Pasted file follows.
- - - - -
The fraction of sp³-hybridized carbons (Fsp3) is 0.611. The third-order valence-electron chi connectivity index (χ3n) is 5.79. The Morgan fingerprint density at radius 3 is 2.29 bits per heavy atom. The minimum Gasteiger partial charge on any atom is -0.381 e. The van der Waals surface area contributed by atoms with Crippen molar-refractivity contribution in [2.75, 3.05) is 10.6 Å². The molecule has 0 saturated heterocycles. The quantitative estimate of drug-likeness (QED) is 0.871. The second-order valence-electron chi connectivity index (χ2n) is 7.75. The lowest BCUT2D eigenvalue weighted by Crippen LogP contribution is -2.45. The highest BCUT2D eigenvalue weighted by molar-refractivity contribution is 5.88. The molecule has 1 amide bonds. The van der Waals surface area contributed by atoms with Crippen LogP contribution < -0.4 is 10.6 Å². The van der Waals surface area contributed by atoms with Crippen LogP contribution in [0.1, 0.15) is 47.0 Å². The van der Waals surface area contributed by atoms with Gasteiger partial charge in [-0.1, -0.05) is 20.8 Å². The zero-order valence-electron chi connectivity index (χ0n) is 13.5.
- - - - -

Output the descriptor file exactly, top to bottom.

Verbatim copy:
The fraction of sp³-hybridized carbons (Fsp3) is 0.611. The third-order valence-electron chi connectivity index (χ3n) is 5.79. The Morgan fingerprint density at radius 3 is 2.29 bits per heavy atom. The minimum Gasteiger partial charge on any atom is -0.381 e. The van der Waals surface area contributed by atoms with Crippen molar-refractivity contribution in [2.75, 3.05) is 10.6 Å². The molecule has 0 saturated heterocycles. The quantitative estimate of drug-likeness (QED) is 0.871. The second-order valence-electron chi connectivity index (χ2n) is 7.75. The lowest BCUT2D eigenvalue weighted by Crippen LogP contribution is -2.45. The highest BCUT2D eigenvalue weighted by molar-refractivity contribution is 5.88. The molecule has 1 amide bonds. The van der Waals surface area contributed by atoms with Crippen LogP contribution < -0.4 is 10.6 Å². The van der Waals surface area contributed by atoms with Crippen LogP contribution in [0.1, 0.15) is 47.0 Å². The van der Waals surface area contributed by atoms with Gasteiger partial charge in [-0.1, -0.05) is 20.8 Å². The zero-order valence-electron chi connectivity index (χ0n) is 13.5.